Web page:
& Sonia Dion
Cristian Florescu was born in Bucharest, Romania. He started dancing in 1982 with different Romanian folk ensembles, and studied with various specialists including the renowned Theodor Vasilescu. Cristian was principal dancer with the National Ensemble Cununa Carpatilor with whom he toured extensively in Europe, Asia and North America. In 1990-91, the romanian Ministry of Culture and the ACAFR conferred him a certificate as recognized solo dancer and choreographer in the field of folklore. He also was chief répétiteur for the Folk Ensemble Balada in Romania and worked as choreographer for the Academic Ensemble Joc in Moldova. In 1993, he joined Les Sortilèges, a professional folk dance company based in Montreal with whom he was actively involved as a dancer, teacher, répétiteur and choreographer until 2003. Since coming to Canada, Cristian has acquired multiple skills in various dance forms including modern dance, ballroom, jazz, tap as well as French-Canadian clogging and Irish step dancing.
Sonia Dion was born in Québec and has been a professional dancer for over 20 years. She was lead dancer and choreographer for Les Sortilèges dance company, Canada's oldest professional folk dance ensemble, with whom she developed several new productions including Une page d'histoire, un pas de danse, Montréal en danse, and Pour se faire plaisir. Sonia has toured worldwide and has been exposed to a wide range of dance techniques including Romanian folk dance, Scottish highland dancing, French-Canadian clogging and ballroom.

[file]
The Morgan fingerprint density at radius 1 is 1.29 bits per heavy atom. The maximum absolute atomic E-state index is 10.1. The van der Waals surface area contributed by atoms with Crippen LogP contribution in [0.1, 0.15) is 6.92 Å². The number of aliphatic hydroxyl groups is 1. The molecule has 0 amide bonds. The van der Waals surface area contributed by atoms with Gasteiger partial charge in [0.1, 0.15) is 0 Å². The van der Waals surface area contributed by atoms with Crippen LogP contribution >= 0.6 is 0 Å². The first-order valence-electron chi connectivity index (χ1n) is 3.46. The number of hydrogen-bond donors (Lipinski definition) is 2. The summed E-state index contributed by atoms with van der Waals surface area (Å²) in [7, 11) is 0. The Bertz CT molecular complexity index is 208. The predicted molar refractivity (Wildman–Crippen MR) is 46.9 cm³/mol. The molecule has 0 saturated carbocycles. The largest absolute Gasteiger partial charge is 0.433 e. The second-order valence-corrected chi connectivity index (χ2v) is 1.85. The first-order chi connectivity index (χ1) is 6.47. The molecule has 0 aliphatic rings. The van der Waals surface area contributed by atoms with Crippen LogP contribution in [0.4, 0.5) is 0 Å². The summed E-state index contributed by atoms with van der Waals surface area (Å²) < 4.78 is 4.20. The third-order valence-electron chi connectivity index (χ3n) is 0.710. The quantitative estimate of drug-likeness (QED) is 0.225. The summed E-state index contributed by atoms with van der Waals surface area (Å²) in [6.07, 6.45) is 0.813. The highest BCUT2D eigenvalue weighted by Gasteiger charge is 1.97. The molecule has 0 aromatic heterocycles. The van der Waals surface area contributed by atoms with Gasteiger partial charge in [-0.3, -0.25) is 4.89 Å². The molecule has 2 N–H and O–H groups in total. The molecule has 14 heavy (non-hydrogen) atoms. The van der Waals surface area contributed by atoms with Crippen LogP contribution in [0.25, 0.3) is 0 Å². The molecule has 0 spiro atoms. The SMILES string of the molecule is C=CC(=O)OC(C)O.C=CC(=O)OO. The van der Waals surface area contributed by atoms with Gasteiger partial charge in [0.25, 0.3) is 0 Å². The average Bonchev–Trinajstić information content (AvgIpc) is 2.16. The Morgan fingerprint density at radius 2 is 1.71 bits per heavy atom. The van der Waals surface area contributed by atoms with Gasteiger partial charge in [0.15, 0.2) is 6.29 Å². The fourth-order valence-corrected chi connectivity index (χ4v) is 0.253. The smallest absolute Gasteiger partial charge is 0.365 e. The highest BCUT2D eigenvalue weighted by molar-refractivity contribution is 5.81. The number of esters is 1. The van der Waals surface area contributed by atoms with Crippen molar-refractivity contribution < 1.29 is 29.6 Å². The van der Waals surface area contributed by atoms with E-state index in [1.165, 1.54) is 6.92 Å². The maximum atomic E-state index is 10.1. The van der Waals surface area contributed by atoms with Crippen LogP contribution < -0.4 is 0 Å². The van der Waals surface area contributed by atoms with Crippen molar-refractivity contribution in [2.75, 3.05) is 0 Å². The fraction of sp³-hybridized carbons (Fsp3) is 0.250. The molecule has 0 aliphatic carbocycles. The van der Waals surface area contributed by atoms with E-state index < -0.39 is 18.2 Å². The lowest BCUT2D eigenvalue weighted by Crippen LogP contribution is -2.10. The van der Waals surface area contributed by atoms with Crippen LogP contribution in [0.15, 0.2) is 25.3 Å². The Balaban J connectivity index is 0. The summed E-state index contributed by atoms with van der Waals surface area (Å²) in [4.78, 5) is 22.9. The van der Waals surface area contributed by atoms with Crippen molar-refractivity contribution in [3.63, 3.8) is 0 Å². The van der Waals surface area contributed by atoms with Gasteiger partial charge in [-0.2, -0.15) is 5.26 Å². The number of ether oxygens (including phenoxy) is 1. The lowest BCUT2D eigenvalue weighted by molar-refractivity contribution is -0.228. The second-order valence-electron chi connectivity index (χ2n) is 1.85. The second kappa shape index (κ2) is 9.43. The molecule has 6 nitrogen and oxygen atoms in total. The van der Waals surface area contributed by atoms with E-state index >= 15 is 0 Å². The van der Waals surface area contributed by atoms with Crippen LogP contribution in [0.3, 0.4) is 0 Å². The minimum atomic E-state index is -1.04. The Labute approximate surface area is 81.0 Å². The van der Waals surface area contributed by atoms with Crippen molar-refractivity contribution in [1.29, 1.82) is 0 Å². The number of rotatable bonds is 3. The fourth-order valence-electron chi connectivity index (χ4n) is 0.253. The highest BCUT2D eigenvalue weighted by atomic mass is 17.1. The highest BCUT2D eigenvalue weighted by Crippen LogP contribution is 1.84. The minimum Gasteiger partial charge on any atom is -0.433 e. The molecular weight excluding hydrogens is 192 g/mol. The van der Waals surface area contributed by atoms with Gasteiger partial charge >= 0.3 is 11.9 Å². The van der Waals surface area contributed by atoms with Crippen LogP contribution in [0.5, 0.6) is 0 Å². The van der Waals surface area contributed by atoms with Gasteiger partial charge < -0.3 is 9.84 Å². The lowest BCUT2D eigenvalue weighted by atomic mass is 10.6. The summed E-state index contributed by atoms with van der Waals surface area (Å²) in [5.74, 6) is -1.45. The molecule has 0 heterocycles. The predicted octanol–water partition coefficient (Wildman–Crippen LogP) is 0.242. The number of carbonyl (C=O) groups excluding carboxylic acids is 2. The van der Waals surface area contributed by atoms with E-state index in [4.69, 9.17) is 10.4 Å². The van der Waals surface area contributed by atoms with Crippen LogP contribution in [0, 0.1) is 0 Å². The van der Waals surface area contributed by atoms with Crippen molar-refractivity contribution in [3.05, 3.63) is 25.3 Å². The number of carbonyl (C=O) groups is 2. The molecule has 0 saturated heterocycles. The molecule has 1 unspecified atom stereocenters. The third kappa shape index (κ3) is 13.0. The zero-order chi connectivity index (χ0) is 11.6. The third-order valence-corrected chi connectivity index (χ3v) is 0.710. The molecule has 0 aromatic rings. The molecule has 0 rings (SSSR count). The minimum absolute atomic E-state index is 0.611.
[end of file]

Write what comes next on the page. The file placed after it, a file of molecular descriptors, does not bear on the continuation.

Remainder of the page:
Cristian and Sonia have been guest performers with the Collage International Dance Ensemble of Boston, have been regular teachers at l' École supérieure de danse du Québec and have been selected to be part of the Artists in the Schools program sponsored by the Québec Ministry of Education. In recent years, they have developed a specific interest in working with recreational folk dance groups in Canada and the United States. They have been teaching in Austria, England, Hong Kong, Germany, Italy, Japan, Norway, Singapore, Switzerland, Taiwan and the Netherlands to share their love of Romanian folk traditions.